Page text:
DEAR DOCTOR K:
I’ve had heartburn for years, and I began taking Prilosec as soon as it became available. It gives me relief, but I worry about taking any drug for a long time. Should I be worried?
As I’ve often said, no drug is 100 percent safe. That doesn’t mean that you shouldn’t take one if you need it. But you should continually weigh the risks and benefits.
Prilosec is a proton pump inhibitor (PPI), a drug that reduces stomach acid. We need stomach acid to help digest food, but if too much of it is produced, it can inflame and irritate the esophagus, causing heartburn. (Recurring heartburn is called gastroesophageal reflux disease, or GERD.) It can also cause ulcers in the stomach and small intestine.
PPIs are the most commonly prescribed drugs for acid reflux and heartburn. They include omeprazole (Prilosec), esomeprazole (Nexium), lansoprazole (Prevacid), pantroprazole (Protonix) and three other medicines. The four PPI drugs that I’ve mentioned have other brand names in addition to the ones listed.
So, like you, many people take PPIs. Also like you, people often take PPIs every day for years. This makes sense if you have a chronic problem with stomach acid, but the occasional case of mild heartburn does not need to be treated with a PPI. For that kind of spot duty, antacid medicines such as Tums, Rolaids and Maalox will likely do the trick. They directly counteract acid in your stomach. So will drugs like cimetidine (Tagamet), famotidine (Pepcid) and ranitidine (Zantac). Like the PPIs, these drugs cause your stomach to make less acid, but they work faster than PPIs.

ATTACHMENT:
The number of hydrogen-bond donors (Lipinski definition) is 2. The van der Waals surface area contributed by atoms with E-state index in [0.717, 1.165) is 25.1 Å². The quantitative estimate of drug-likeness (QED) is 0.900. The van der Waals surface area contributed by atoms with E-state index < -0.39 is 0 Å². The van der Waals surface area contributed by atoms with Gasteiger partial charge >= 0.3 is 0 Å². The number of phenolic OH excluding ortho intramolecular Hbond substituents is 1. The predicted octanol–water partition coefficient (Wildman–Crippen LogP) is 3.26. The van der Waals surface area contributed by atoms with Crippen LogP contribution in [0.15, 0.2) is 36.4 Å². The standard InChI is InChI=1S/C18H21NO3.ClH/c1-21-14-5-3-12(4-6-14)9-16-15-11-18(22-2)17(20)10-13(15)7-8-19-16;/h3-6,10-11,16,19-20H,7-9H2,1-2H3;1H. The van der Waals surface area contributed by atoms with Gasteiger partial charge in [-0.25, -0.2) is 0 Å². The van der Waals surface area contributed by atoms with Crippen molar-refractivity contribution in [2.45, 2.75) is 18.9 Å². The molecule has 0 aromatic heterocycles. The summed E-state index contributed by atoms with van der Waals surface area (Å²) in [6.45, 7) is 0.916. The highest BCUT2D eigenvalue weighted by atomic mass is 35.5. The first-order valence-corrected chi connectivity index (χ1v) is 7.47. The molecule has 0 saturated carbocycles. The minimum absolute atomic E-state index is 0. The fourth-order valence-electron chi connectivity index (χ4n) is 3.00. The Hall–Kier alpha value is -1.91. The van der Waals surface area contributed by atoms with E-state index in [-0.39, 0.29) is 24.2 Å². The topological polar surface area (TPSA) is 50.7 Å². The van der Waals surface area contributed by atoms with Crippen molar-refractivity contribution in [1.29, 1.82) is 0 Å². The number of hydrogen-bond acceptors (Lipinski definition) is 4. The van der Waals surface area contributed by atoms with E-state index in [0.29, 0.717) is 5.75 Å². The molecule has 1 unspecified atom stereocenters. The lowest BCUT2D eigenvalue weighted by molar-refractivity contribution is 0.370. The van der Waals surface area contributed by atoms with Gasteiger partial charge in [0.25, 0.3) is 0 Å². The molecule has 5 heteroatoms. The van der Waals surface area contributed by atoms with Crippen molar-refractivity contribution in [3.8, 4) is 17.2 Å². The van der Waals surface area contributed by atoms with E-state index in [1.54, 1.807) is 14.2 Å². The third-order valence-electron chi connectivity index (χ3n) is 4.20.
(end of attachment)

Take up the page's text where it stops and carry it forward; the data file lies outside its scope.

You can also tackle your heartburn with changes that don’t involve taking any medicine. Eat smaller meals and cut back on alcohol. If you’re heavy, lose weight. Raising the head of your bed should also help.
As a long-term PPI user, you should consider the possible drug interactions and side effects of PPIs. They may decrease the effectiveness of clopidogrel (Plavix, others), a medication that helps prevent artery-clogging blood clots.
In addition, people taking PPIs seem to be more likely to get pneumonia than those who aren’t. That’s because some cases of pneumonia are caused when stomach contents are regurgitated up into the throat, and then drop down into the lungs. Since acid kills bacteria, stomach contents that are low in acid are more likely to contain bacteria.
Stomach acid also helps you absorb calcium in your diet. Theoretically, that might mean that long-term use of PPIs would make you vulnerable to thin bones (osteopenia or osteoporosis). However, the evidence for that is weak. Experts do not recommend, for example, that people taking long-term PPIs get bone density tests, or take calcium pills. However, I’d advise you to eat calcium-rich foods.
Even if you have a prescription for a PPI, you and your doctor should review the reasons for it periodically to make sure they’re still valid. If you do need that prescription — and many people do — it should be for the lowest effective dose.
(This column is an update for one that ran originally in May 2013.)